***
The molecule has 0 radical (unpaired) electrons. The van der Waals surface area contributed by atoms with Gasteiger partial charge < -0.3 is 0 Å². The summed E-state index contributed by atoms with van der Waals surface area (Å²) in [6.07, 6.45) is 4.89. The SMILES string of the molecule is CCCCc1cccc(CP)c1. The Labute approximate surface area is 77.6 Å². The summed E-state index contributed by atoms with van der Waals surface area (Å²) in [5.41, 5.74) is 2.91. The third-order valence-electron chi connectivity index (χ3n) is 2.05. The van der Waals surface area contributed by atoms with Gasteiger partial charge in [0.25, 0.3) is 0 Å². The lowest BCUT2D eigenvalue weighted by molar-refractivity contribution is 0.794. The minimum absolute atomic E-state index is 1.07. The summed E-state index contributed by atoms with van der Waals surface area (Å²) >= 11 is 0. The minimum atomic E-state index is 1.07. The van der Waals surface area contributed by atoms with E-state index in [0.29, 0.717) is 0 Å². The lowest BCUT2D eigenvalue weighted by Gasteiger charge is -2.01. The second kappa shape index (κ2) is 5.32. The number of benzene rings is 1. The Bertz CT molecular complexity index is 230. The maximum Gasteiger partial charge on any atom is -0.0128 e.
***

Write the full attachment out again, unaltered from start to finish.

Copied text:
The molecule has 0 radical (unpaired) electrons. The van der Waals surface area contributed by atoms with Gasteiger partial charge < -0.3 is 0 Å². The summed E-state index contributed by atoms with van der Waals surface area (Å²) in [6.07, 6.45) is 4.89. The SMILES string of the molecule is CCCCc1cccc(CP)c1. The Labute approximate surface area is 77.6 Å². The summed E-state index contributed by atoms with van der Waals surface area (Å²) in [5.41, 5.74) is 2.91. The third-order valence-electron chi connectivity index (χ3n) is 2.05. The van der Waals surface area contributed by atoms with Gasteiger partial charge in [0.25, 0.3) is 0 Å². The lowest BCUT2D eigenvalue weighted by molar-refractivity contribution is 0.794. The minimum absolute atomic E-state index is 1.07. The summed E-state index contributed by atoms with van der Waals surface area (Å²) >= 11 is 0. The minimum atomic E-state index is 1.07. The van der Waals surface area contributed by atoms with E-state index in [0.29, 0.717) is 0 Å². The lowest BCUT2D eigenvalue weighted by Gasteiger charge is -2.01. The second kappa shape index (κ2) is 5.32. The number of benzene rings is 1. The Bertz CT molecular complexity index is 230. The maximum Gasteiger partial charge on any atom is -0.0128 e.